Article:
British photographer, Quintin Lake, walked along Britain’s coast to actualise a photography project that spanned five years and 1,79, 222 photographs
Against a sea of ink blue stands Caernarfon Castle, built by Edward I in 1283, in Gwynedd county, Wales. In another frozen moment, shades of pink, purple and warm orange caress the serene shores of Snettisham Beach in Norfolk as the sun sets. For British photographer Quintin Lake, these sights sum up the diversity of Britain’s coast, along which he had been walking for 454 days, since 2015.
Four hundred and fifty four days and 11,000 kilometres on the trail; 268 days of photo editing; seven worn-out shoes and many months of planning led to Quintin’s project The Perimeter: a collection of 1,79,222 photographs that capture the landscapes that together make Britain’s coast.
On April 17, 2015, he started in London, walking clockwise for 454 days: of which, 200 days were spent in Scotland, 60 in Wales and the rest in England.
Lake, who started off as a commercial landscape photographer almost 20 years back, says he loves being outside. He has travelled to over 70 countries in pursuit of moments and frames. In an email interview, the photographer — who is now at his home in London — says, “To be in the landscape, rather than inside, feels connected to the cosmos… and it’s this connection to things bigger than ourselves that fascinates and satisfies me.”
After training as an architect, he initially used photography to record ideas but soon enough, realised that he is better at perceiving these images as they are, instead of, as a method.
The inspiration for The Perimeter came from earlier projects, in which Lake walked along rivers Thames and Severn from the source to the sea. “When I got to the coastal sections, I was really inspired by the diversity of what I was seeing. I felt this was the key to see Britain with fresh eyes,” he recalls. The British coast, he adds, juxtaposes so many different things in quick succession.
Though Britain is a small island, it has a vast coastline: one-fourth of the circumference of the globe. Its varied geology and history give rise to varied landforms, vegetation, dialects and this difference also seeps into their appearances. “Walking the British coast felt like a beautifully choreographed piece of music – one or two weeks had a particular flavour and then that flavour would change and the topography changes at a walking pace.”
But, why did he choose to walk? A lot of Scotland that comprised 200 days of his trail had no defined path, thanks to its mountainous terrain. “If I felt the storm in my face for a few days, and I felt the soil because I was sleeping on it, then I could also feel the pictures better. I find that if I drive somewhere to take pictures, then I end up taking postcard views,” says Lake.
A path so bleak
Lake’s journey along the Knoydart Peninsula in Scotland was the toughest but also, the most beautiful. As the mountains fall steeply into the sea, the easiest route in this pathless terrain is through mountain ridges and passes. “As it was winter, four hours of everyday involved night hiking with a head torch and each evening, I poured water out of my boots and peeled off wet clothes before entering the sleeping bag,” he recalls.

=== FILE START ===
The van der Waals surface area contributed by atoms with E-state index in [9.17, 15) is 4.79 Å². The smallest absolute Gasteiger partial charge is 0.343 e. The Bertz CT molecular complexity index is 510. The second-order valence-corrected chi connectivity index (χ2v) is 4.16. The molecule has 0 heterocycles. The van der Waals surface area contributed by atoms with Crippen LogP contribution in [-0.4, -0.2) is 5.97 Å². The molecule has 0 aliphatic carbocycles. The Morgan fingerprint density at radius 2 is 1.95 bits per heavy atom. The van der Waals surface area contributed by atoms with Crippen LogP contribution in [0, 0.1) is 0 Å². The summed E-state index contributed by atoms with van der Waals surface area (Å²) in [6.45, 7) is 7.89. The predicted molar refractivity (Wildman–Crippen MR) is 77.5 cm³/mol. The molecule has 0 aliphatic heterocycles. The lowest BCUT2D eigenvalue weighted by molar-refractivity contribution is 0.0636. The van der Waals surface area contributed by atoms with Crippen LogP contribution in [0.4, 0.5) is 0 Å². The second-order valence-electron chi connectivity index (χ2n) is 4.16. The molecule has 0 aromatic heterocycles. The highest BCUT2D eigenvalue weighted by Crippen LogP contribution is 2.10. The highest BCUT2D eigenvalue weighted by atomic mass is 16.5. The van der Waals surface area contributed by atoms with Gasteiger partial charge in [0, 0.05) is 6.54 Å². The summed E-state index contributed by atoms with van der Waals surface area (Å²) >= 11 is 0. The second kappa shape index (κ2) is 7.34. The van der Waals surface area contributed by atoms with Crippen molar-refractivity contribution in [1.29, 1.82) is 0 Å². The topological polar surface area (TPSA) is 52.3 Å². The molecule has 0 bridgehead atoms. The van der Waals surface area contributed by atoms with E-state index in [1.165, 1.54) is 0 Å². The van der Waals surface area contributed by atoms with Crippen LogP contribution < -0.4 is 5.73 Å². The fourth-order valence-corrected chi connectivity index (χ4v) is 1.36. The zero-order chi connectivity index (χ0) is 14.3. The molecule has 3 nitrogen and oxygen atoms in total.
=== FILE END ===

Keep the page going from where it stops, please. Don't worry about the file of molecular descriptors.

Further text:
On the other hand, Scotland in summer was swarmed by midges, which made cooking and resting a great challenge, he says. Another unforgettable experience was in Broomway, on a nine kilometre tidal path connecting the mainland to Foulness Island, which is known as England’s most dangerous path. “The tide comes in faster than a man can run and is affected by wind and air pressure.” he says, explaining that the path (which is invisible on the ground) must be followed very precisely as on one side there is sinking mud and on the other, there is unexploded ordnance. “When I walked it alone, the clouds were reflected in the wet mud like a mirror, so it felt like walking on water.”
Lake started with an ultralight backpack with felt running shoes and Cuben Fibre gear. “But it just wasn’t strong enough, it got shredded! I ended up with Scottish winter mountaineering gear. With food and fuel, I was carrying 20 kilograms at the end. As I was carrying five kilograms of camera gear, I had a very minimal camping setup to save weight. Lake also used a disposable water bottle as it is lighter than the commercially available water bottles. “It is very battered now but it lasted over 400 days so I’ve become very attached to that.”
After a split tendon in his foot that took seven weeks to heal, shin splints and countless blisters he reached the track to Cape Wrath, Scotland’s remote Northwest location — the point of completion.
It was midnight of Sepetember 15. An excerpt from his diary entry of the day reads, “I am overcome by relief and emotion and collapse to my knees to kiss the road in the pouring rain. Exhausted, I pitch the tent below the lighthouse as the beam swings diffused through the dense rain above. The gentle rumble of a generator blends with the rain as I fall asleep.”
See more of Lake’s photographs which are available for sale at https://theperimeter.uk.